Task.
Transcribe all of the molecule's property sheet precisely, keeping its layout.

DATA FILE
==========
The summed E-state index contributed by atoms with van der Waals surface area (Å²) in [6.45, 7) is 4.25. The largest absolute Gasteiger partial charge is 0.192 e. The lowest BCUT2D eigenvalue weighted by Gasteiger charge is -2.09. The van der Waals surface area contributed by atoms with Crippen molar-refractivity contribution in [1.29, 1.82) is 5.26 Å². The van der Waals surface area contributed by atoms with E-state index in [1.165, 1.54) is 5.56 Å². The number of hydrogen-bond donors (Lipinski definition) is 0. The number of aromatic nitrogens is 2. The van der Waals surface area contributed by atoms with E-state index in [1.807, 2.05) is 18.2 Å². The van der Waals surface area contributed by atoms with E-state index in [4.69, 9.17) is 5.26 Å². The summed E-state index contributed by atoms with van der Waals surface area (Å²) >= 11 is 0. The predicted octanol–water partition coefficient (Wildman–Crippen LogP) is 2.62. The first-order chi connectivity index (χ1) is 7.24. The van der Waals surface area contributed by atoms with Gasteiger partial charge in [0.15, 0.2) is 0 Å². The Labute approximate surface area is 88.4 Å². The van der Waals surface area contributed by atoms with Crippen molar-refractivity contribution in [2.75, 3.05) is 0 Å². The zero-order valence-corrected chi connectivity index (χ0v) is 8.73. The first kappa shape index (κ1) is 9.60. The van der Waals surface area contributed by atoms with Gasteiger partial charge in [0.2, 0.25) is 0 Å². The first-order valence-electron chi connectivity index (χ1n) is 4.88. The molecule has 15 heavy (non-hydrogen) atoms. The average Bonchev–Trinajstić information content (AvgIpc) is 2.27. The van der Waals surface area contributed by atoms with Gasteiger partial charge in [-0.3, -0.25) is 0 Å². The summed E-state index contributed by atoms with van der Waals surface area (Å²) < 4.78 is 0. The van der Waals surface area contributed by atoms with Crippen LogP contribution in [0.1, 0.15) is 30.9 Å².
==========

The summed E-state index contributed by atoms with van der Waals surface area (Å²) in [6.45, 7) is 4.25. The largest absolute Gasteiger partial charge is 0.192 e. The lowest BCUT2D eigenvalue weighted by Gasteiger charge is -2.09. The van der Waals surface area contributed by atoms with Crippen molar-refractivity contribution in [1.29, 1.82) is 5.26 Å². The van der Waals surface area contributed by atoms with E-state index in [1.165, 1.54) is 5.56 Å². The number of hydrogen-bond donors (Lipinski definition) is 0. The number of aromatic nitrogens is 2. The van der Waals surface area contributed by atoms with E-state index in [1.807, 2.05) is 18.2 Å². The van der Waals surface area contributed by atoms with E-state index in [4.69, 9.17) is 5.26 Å². The summed E-state index contributed by atoms with van der Waals surface area (Å²) >= 11 is 0. The predicted octanol–water partition coefficient (Wildman–Crippen LogP) is 2.62. The first-order chi connectivity index (χ1) is 7.24. The van der Waals surface area contributed by atoms with Gasteiger partial charge in [0.15, 0.2) is 0 Å². The Labute approximate surface area is 88.4 Å². The van der Waals surface area contributed by atoms with Crippen molar-refractivity contribution in [2.75, 3.05) is 0 Å². The zero-order valence-corrected chi connectivity index (χ0v) is 8.73. The first kappa shape index (κ1) is 9.60. The van der Waals surface area contributed by atoms with Gasteiger partial charge in [0.2, 0.25) is 0 Å². The first-order valence-electron chi connectivity index (χ1n) is 4.88. The molecule has 15 heavy (non-hydrogen) atoms. The average Bonchev–Trinajstić information content (AvgIpc) is 2.27. The van der Waals surface area contributed by atoms with Gasteiger partial charge in [-0.3, -0.25) is 0 Å². The summed E-state index contributed by atoms with van der Waals surface area (Å²) < 4.78 is 0. The van der Waals surface area contributed by atoms with Crippen LogP contribution in [0.1, 0.15) is 30.9 Å².